Born in San Francisco and currently based in London, Julian Asher has lived in cities around the world, including New York, Zurich, Berlin, and Cape Town. Julian is an award-winning photographer who will go to great lengths in the name of the perfect shot, including being duct-taped into a doorless helicopter over the Okavango Delta in Botswana. The risks have paid off – his work has won multiple awards and has been exhibited at the Smithsonian Museum of Natural History in Washington, DC. As a photographer, Julian focuses primarily on wildlife and wild places – with a particular interest in predators and their behaviour and in indigenous peoples and their traditions. He spends several months a year in the field in Africa, Asia, and Latin America. He enjoys sharing his love of the natural world by leading photography workshops and planning safaris as the founder of Timeless Africa, a triple-bottom-line sustainable travel company. Julian serves on the boards of several Africa-focused NGOs centring on conservation and education.
A leopard sneaks in under the fence line of Hoedspruit Wildlife Estate. Hoedspruit, South Africa. © Owen Gröbler
This leopard sliding under the electric fence of a residential wildlife estate on the outskirts of a bushveld town is a sensational illustration of peri-urban leopard survival and cunning. It’s also a sad depiction of a wild creature “navigating between two prison cells”, as one Facebook observer commented.
About the image
“The leopardess captured in this image has been the primary subject of a peri-urban leopard identification project that I started over three years ago. Her territory includes a disturbed landscape with a large human presence. Despite this, she has found a way to survive while evading our detection almost entirely and has successfully raised at least three litters of cubs to independence. I was determined to capture an image which showcased her remarkable versatility, so I set out to look for her, day after day, night after night. After almost two years of failed attempts, fortuitous circumstances finally intervened. On a late afternoon game drive, my wife and I spotted the leopardess and one of her cubs outside the perimeter fence line. I reversed the vehicle to a respectful distance and cut the engine. Though these leopards are hypersensitive to human presence, I was certain they had a kill on the wildlife estate, so they would need to enter underneath the electric fence. I waited until the mother leopard emerged from the roadside thickets and effortlessly slid underneath the electric fence. I witnessed the leopard’s mellifluous motion through my camera’s viewfinder as the firing shutter captured her attention. Then the cub swiftly followed her mother. Now, this resilient peri-urban leopard’s story is known by many.”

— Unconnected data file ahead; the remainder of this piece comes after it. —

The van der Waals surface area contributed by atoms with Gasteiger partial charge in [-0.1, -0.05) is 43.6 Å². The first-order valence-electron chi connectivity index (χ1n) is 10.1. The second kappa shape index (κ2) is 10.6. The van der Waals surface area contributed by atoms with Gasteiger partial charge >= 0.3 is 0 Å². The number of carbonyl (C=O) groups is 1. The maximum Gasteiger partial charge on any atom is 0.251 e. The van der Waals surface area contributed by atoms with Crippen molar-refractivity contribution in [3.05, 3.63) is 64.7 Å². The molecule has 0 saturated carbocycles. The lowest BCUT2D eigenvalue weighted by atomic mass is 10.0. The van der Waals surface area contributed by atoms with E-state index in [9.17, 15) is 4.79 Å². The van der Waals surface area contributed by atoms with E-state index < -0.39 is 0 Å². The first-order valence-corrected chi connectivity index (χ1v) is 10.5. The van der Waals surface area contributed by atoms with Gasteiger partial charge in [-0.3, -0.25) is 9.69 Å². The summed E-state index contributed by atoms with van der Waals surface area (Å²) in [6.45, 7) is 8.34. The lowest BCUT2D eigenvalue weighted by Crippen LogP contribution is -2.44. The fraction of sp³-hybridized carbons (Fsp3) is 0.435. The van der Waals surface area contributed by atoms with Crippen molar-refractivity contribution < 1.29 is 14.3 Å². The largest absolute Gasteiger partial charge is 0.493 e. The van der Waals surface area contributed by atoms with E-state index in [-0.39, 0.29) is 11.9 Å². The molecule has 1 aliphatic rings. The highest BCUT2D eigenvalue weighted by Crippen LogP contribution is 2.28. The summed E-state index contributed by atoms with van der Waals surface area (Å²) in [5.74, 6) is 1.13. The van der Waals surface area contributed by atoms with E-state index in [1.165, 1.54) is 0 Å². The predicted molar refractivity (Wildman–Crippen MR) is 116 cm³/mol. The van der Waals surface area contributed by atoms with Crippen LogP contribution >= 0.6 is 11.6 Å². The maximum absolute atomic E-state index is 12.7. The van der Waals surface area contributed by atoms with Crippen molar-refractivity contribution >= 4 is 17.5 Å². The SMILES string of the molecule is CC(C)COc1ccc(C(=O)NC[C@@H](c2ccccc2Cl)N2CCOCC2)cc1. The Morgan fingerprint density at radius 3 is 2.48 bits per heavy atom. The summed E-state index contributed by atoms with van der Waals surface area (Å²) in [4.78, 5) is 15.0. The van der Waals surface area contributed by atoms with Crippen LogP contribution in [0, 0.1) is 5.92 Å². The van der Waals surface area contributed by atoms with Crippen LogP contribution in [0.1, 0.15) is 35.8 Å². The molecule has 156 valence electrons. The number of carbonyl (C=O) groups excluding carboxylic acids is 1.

About photographer Owen Gröbler
Owen is an aspiring conservation photographer based in South Africa, with a desire to highlight the challenges faced by tenacious peri-urban leopards in the Greater Kruger region. Owen has published a coffee table book, Searching for spots, about the leopards he has monitored through the duration of a leopard identification project he runs on Hoedspruit Wildlife Estate. His goal is to improve people’s mindsets toward human-predator co-existence and encourage the protection of the natural habitat. Although Owen has a deep love for leopards, he is a nature enthusiast who enjoys birding and the challenges that wildlife photography presents. Travelling to wild spaces and capturing unique moments is where he feels most at home.
After a long hot December day near Punda Maria Rest Camp, an elephant calf rests at its mother’s feet. Kruger National Park, South Africa. © Ilna Booyens
Mom’s massive foot gently cradling her tiny baby seems to curve around that delicate ear. A touching, tender moment that so defines elephants and makes us want to spend time with them.
About the image
“This photo was taken during a visit to Kruger National Park in December 2021. It was a scorching day near Punda Maria when we spotted a large herd of elephants making their way down to the river to quench their thirst and cool off in the water. One female elephant was not interested in joining the fun and was just standing still. At first, I thought she was injured or sick, but as we drove closer, I noticed her tiny calf resting peacefully at her feet in the shade that she provided. An epitome of a mother’s love and protection of her little one.”
About photographer Ilna Booyens
Ilna Booyens is an award-winning wildlife photographer whose work has been featured in numerous publications. She has always been drawn to the bushveld’s sights, sounds, and smells. Her passion for wildlife photography started in 2015 when she was gifted with a camera. She enjoys the connection developed with the natural world when photographing its wonders. Ilna spends as much time as possible in the bushveld, testing her patience and perseverance by braving extreme weather conditions and driving for hours to find the perfect subject.